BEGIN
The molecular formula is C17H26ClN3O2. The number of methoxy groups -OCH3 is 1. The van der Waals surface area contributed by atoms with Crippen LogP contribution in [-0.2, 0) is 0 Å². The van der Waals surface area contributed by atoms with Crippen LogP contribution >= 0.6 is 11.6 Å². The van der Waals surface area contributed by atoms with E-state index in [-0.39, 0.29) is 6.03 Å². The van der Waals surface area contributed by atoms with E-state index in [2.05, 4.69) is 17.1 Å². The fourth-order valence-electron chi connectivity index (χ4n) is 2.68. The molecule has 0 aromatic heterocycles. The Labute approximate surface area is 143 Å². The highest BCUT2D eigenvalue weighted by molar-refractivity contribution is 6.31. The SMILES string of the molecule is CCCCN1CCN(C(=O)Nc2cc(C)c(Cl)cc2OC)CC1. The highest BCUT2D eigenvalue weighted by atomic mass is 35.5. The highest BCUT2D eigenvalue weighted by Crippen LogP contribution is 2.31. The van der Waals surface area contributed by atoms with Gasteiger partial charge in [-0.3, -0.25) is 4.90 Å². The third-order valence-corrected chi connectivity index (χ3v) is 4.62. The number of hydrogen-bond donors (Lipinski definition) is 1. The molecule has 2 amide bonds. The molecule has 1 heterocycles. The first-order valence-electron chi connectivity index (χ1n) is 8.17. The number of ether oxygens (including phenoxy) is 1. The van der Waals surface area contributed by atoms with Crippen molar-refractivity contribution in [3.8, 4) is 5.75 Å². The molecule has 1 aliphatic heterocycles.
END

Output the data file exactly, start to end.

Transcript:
The molecular formula is C17H26ClN3O2. The number of methoxy groups -OCH3 is 1. The van der Waals surface area contributed by atoms with Crippen LogP contribution in [-0.2, 0) is 0 Å². The van der Waals surface area contributed by atoms with Crippen LogP contribution >= 0.6 is 11.6 Å². The van der Waals surface area contributed by atoms with E-state index in [-0.39, 0.29) is 6.03 Å². The van der Waals surface area contributed by atoms with E-state index in [2.05, 4.69) is 17.1 Å². The fourth-order valence-electron chi connectivity index (χ4n) is 2.68. The molecule has 0 aromatic heterocycles. The Labute approximate surface area is 143 Å². The highest BCUT2D eigenvalue weighted by molar-refractivity contribution is 6.31. The SMILES string of the molecule is CCCCN1CCN(C(=O)Nc2cc(C)c(Cl)cc2OC)CC1. The highest BCUT2D eigenvalue weighted by atomic mass is 35.5. The highest BCUT2D eigenvalue weighted by Crippen LogP contribution is 2.31. The van der Waals surface area contributed by atoms with Gasteiger partial charge in [-0.3, -0.25) is 4.90 Å². The third-order valence-corrected chi connectivity index (χ3v) is 4.62. The number of hydrogen-bond donors (Lipinski definition) is 1. The molecule has 2 amide bonds. The molecule has 1 heterocycles. The first-order valence-electron chi connectivity index (χ1n) is 8.17. The number of ether oxygens (including phenoxy) is 1. The van der Waals surface area contributed by atoms with Crippen molar-refractivity contribution in [3.8, 4) is 5.75 Å². The molecule has 1 aliphatic heterocycles.